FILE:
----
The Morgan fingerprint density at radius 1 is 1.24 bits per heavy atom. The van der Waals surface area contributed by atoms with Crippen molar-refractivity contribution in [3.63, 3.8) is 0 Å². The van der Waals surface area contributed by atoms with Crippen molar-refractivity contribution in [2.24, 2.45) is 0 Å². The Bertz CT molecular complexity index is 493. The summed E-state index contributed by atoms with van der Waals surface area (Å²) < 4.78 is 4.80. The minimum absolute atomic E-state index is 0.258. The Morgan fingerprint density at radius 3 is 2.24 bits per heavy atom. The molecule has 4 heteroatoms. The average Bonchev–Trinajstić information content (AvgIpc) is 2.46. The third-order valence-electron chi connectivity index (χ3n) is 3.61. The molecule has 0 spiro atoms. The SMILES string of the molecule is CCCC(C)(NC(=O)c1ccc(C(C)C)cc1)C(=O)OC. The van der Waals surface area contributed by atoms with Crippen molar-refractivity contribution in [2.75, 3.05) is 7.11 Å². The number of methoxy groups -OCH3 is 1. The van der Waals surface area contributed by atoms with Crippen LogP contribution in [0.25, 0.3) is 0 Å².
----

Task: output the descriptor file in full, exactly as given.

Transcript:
The Morgan fingerprint density at radius 1 is 1.24 bits per heavy atom. The van der Waals surface area contributed by atoms with Crippen molar-refractivity contribution in [3.63, 3.8) is 0 Å². The van der Waals surface area contributed by atoms with Crippen molar-refractivity contribution in [2.24, 2.45) is 0 Å². The Bertz CT molecular complexity index is 493. The summed E-state index contributed by atoms with van der Waals surface area (Å²) < 4.78 is 4.80. The minimum absolute atomic E-state index is 0.258. The Morgan fingerprint density at radius 3 is 2.24 bits per heavy atom. The molecule has 4 heteroatoms. The average Bonchev–Trinajstić information content (AvgIpc) is 2.46. The third-order valence-electron chi connectivity index (χ3n) is 3.61. The molecule has 0 spiro atoms. The SMILES string of the molecule is CCCC(C)(NC(=O)c1ccc(C(C)C)cc1)C(=O)OC. The van der Waals surface area contributed by atoms with Crippen molar-refractivity contribution in [2.75, 3.05) is 7.11 Å². The number of methoxy groups -OCH3 is 1. The van der Waals surface area contributed by atoms with Crippen LogP contribution in [0.25, 0.3) is 0 Å².